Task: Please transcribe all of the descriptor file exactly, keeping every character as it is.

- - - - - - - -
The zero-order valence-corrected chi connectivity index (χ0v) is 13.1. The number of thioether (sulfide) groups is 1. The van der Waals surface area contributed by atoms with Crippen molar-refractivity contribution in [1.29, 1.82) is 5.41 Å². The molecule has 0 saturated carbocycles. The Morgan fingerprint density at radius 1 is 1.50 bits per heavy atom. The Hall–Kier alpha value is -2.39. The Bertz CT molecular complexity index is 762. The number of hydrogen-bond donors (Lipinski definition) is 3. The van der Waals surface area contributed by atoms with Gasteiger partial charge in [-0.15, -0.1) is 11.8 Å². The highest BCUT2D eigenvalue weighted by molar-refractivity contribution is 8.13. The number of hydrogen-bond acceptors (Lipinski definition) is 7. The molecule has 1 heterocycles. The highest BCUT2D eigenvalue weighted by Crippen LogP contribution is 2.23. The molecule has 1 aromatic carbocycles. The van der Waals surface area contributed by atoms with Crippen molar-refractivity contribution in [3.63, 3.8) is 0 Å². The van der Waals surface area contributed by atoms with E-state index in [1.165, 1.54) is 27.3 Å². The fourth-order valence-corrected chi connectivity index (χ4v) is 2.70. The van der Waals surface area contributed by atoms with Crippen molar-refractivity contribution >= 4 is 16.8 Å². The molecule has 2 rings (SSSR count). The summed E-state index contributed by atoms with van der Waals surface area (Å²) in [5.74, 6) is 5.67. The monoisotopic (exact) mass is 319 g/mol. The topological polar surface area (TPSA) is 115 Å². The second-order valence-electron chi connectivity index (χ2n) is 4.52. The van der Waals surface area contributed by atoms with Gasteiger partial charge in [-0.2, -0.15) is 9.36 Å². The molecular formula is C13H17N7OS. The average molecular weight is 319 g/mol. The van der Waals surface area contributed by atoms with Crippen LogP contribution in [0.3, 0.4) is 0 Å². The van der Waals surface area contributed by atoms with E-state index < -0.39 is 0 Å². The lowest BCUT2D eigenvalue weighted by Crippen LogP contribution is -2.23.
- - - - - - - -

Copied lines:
The zero-order valence-corrected chi connectivity index (χ0v) is 13.1. The number of thioether (sulfide) groups is 1. The van der Waals surface area contributed by atoms with Crippen molar-refractivity contribution in [1.29, 1.82) is 5.41 Å². The molecule has 0 saturated carbocycles. The Morgan fingerprint density at radius 1 is 1.50 bits per heavy atom. The Hall–Kier alpha value is -2.39. The Bertz CT molecular complexity index is 762. The number of hydrogen-bond donors (Lipinski definition) is 3. The van der Waals surface area contributed by atoms with Gasteiger partial charge in [-0.15, -0.1) is 11.8 Å². The highest BCUT2D eigenvalue weighted by molar-refractivity contribution is 8.13. The number of hydrogen-bond acceptors (Lipinski definition) is 7. The molecule has 1 heterocycles. The highest BCUT2D eigenvalue weighted by Crippen LogP contribution is 2.23. The molecule has 1 aromatic carbocycles. The van der Waals surface area contributed by atoms with Crippen molar-refractivity contribution in [3.63, 3.8) is 0 Å². The van der Waals surface area contributed by atoms with E-state index in [1.165, 1.54) is 27.3 Å². The fourth-order valence-corrected chi connectivity index (χ4v) is 2.70. The van der Waals surface area contributed by atoms with Crippen molar-refractivity contribution >= 4 is 16.8 Å². The molecule has 2 rings (SSSR count). The summed E-state index contributed by atoms with van der Waals surface area (Å²) in [5.74, 6) is 5.67. The monoisotopic (exact) mass is 319 g/mol. The topological polar surface area (TPSA) is 115 Å². The second-order valence-electron chi connectivity index (χ2n) is 4.52. The van der Waals surface area contributed by atoms with Gasteiger partial charge in [-0.2, -0.15) is 9.36 Å². The molecular formula is C13H17N7OS. The average molecular weight is 319 g/mol. The van der Waals surface area contributed by atoms with Crippen LogP contribution in [0.3, 0.4) is 0 Å². The van der Waals surface area contributed by atoms with E-state index < -0.39 is 0 Å². The lowest BCUT2D eigenvalue weighted by Crippen LogP contribution is -2.23.